Axially movable within bore 33 is valve body 50. Said valve includes, moving axially from right to left in FIG. 3, stem 51, piston 52, nipple 53 and lip 54. Carried between said nipple and lip is dynamic seal 55.

The operation of the device previously described is as follows. Nipple extension 31 would be fitted or threaded into another device's exhaust aperture, such as outlet 15 of FIG. 6. When such device is operating normally, no fluid under pressure would be exhausted through such outlet. Thus, valve 50 would remain in the position shown by FIGS. 1 and 3. On a critical event occurring, such as the build up of excessive line pressure, communication would be established between outlets 14, 15, exhausting actuator fluid for example. Fluid under pressure would enter bore 33, moving valve 50 axially to the right in FIG. 3, until valve piston 52 abuts shoulder 34. Such movement opens one end of apertures 41. If such pressure is sufficient, member 42 would be raised sufficiently to permit such exhaust fluid to vent. Thus ring 42 serves two purposes. First it requires there be sufficient pressure to permit venting. Second, it prevents contamination of the valve bores and especially of the apertures 41. Not only does valve body 50 permit venting, but when moved to the right, stem 51 becomes exposed, thus providing a visual indication of a malfunction. It should be obvious that movement of stem 51 may actuate further control mechanism, such as an electrical switch.

In the modification of FIG. 5, a further radial aperture 61 establishes fluid communication between bore 33 and conduit 62. Such conduit leads to bored nipple 71 of cylinder 70, such cylinder being mounted on panel 80, in a remote location. With the exception of the absence of apertures 41 and ring 42, the remainder of cylinder 70 resembles that of housing 30. In operation, on the occurrence of sufficient exhaust pressure in bore 33, valve 50 would expose outlet 61, permitting exhaust fluid to enter the bore of nipple 71, moving valve-indicator 50a so as to provide a control panel indication of a pilot malfunction, or a relay function.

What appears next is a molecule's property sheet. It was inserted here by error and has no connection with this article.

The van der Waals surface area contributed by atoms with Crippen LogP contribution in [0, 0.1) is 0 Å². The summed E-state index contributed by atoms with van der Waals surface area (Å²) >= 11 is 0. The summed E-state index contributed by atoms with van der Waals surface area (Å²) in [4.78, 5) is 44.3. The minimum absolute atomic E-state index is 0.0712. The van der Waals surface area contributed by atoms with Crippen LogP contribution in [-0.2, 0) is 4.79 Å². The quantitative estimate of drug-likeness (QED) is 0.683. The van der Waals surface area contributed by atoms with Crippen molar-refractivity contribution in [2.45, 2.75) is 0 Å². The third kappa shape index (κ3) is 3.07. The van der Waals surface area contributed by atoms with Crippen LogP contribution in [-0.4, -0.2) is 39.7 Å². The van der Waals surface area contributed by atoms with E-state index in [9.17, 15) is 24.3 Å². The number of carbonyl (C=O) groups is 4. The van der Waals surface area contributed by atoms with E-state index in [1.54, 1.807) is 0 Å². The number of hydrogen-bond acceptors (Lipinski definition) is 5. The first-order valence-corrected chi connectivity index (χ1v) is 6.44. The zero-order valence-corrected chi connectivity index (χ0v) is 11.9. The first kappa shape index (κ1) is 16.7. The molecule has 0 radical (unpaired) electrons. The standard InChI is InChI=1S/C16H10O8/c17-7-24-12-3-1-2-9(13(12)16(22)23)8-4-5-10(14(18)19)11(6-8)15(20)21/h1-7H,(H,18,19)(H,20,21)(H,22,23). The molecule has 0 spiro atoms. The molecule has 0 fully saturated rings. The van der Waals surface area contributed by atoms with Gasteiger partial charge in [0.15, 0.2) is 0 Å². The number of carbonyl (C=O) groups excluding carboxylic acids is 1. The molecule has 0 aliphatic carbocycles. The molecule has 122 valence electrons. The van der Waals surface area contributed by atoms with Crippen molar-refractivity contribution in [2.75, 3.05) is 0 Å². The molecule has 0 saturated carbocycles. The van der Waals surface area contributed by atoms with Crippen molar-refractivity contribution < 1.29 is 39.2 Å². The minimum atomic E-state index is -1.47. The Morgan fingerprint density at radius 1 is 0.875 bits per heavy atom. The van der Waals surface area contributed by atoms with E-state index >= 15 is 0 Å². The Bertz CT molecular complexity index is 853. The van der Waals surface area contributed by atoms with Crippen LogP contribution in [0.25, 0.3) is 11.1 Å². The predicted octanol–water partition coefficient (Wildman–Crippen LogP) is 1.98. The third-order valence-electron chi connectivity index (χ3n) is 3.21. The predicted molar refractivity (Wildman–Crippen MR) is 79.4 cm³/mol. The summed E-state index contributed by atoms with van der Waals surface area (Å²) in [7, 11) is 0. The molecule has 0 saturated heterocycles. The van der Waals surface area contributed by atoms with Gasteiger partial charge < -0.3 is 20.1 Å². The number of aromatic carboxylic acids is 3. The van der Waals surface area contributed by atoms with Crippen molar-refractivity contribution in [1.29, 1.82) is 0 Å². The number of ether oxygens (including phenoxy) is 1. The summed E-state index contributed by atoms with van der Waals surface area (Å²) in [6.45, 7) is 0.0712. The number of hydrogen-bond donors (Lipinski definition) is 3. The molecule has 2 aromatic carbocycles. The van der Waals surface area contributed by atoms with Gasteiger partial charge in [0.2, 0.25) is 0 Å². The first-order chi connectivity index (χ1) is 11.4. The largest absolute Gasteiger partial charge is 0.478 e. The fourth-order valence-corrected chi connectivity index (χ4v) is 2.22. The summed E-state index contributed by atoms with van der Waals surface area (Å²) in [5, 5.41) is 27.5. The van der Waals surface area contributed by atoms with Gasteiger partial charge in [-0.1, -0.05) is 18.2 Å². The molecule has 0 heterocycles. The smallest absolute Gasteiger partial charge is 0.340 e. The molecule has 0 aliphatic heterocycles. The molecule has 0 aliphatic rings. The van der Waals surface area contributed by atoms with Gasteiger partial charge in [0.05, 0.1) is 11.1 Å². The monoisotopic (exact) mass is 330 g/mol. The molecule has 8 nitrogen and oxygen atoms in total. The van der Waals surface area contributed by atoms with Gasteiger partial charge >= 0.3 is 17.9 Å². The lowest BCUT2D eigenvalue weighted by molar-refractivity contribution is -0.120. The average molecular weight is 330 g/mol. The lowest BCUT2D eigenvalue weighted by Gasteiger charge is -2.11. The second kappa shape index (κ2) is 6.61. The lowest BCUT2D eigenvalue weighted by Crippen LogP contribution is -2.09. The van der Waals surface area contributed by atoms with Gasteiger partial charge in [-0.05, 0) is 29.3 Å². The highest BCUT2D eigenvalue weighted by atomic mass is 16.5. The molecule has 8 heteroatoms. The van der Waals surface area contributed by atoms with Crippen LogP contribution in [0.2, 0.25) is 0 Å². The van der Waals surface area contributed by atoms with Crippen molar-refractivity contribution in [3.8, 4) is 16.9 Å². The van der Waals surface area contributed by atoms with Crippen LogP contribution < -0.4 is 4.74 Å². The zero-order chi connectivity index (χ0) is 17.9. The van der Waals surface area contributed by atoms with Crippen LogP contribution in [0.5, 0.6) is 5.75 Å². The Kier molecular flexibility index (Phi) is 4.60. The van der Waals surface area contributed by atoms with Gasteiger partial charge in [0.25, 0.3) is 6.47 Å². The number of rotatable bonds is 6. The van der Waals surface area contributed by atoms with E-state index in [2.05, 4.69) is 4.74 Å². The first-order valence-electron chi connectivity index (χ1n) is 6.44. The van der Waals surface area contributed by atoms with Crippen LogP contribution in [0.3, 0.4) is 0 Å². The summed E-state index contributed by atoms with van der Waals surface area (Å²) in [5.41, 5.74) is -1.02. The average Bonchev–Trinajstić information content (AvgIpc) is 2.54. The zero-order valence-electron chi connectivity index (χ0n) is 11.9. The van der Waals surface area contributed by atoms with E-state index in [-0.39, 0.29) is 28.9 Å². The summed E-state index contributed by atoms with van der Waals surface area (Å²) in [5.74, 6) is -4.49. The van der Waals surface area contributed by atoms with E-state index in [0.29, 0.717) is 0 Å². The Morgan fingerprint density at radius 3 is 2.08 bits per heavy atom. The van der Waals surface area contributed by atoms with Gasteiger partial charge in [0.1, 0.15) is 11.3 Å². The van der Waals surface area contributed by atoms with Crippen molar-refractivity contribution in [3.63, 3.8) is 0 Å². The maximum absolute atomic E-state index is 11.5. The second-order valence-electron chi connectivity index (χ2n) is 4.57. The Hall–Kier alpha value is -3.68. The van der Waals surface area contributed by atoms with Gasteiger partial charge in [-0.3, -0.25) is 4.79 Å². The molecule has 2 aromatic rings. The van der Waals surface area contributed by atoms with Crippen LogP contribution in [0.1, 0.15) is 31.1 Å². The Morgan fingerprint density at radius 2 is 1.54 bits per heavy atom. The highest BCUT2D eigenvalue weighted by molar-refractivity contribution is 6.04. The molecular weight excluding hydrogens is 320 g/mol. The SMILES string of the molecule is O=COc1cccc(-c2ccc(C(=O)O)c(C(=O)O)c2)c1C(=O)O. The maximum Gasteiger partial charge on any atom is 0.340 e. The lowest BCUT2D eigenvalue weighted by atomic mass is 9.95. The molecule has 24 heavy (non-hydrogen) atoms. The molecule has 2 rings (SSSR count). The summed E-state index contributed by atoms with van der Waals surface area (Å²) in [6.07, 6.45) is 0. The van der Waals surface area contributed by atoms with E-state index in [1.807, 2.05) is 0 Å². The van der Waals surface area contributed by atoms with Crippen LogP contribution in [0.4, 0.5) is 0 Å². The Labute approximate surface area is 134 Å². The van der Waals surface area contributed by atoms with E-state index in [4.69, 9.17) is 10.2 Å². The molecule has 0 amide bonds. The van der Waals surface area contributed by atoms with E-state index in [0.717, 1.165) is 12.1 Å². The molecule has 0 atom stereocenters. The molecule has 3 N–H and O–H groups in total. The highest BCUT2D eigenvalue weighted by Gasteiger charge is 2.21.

Although limited embodiments have been illustrated, it should be obvious that numerous modifications would be possible to one skilled in the art without departing from the spirit of the invention, the scope of which is limited only by the following claims.

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Referenced by
Citing PatentFiling datePublication dateApplicantTitle
US4831957 *Jun 2, 1986May 23, 1989Goans Kip BFirst trip indicator for sensing devices of production control and safety systems
US4858638 *Nov 10, 1987Aug 22, 1989Sloan Valve CompanyFast-acting quick release valve
US4951697 *Nov 27, 1989Aug 28, 1990Bs&B Safety Systems, Inc.Rupture disk failure indicating apparatus
CN103292024A *Jun 5, 2013Sep 11, 2013上海宏尔特石化机电设备有限公司Air-signal echo device of valve on-off state
U.S. Classification137/552, 137/557, 137/596.2, 116/272
International ClassificationF16K15/14
Cooperative ClassificationY10T137/8326, F16K15/142, Y10T137/87241, Y10T137/8175
European ClassificationF16K15/14G2